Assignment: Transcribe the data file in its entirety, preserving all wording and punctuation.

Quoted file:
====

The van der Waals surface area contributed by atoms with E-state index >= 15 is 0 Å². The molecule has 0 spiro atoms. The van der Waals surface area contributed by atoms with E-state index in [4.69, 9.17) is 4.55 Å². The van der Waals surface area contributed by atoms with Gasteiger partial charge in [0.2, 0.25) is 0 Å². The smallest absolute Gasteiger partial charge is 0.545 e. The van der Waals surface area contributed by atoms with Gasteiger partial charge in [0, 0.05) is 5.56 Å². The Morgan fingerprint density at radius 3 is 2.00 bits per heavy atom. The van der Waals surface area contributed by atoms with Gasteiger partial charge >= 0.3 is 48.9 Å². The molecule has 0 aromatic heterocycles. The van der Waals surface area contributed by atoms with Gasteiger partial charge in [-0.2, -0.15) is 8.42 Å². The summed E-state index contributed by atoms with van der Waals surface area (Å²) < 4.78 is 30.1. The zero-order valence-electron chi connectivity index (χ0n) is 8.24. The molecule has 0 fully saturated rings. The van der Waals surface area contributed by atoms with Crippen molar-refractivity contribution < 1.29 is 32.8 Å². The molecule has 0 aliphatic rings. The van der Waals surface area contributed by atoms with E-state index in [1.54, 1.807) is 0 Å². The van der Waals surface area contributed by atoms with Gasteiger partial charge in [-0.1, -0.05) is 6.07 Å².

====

The van der Waals surface area contributed by atoms with E-state index >= 15 is 0 Å². The molecule has 0 spiro atoms. The van der Waals surface area contributed by atoms with E-state index in [4.69, 9.17) is 4.55 Å². The van der Waals surface area contributed by atoms with Gasteiger partial charge in [0.2, 0.25) is 0 Å². The smallest absolute Gasteiger partial charge is 0.545 e. The van der Waals surface area contributed by atoms with Gasteiger partial charge in [0, 0.05) is 5.56 Å². The Morgan fingerprint density at radius 3 is 2.00 bits per heavy atom. The van der Waals surface area contributed by atoms with Gasteiger partial charge >= 0.3 is 48.9 Å². The molecule has 0 aromatic heterocycles. The van der Waals surface area contributed by atoms with Gasteiger partial charge in [-0.2, -0.15) is 8.42 Å². The summed E-state index contributed by atoms with van der Waals surface area (Å²) < 4.78 is 30.1. The zero-order valence-electron chi connectivity index (χ0n) is 8.24. The molecule has 0 fully saturated rings. The van der Waals surface area contributed by atoms with Crippen molar-refractivity contribution < 1.29 is 32.8 Å². The molecule has 0 aliphatic rings. The van der Waals surface area contributed by atoms with E-state index in [1.54, 1.807) is 0 Å². The van der Waals surface area contributed by atoms with Gasteiger partial charge in [-0.1, -0.05) is 6.07 Å².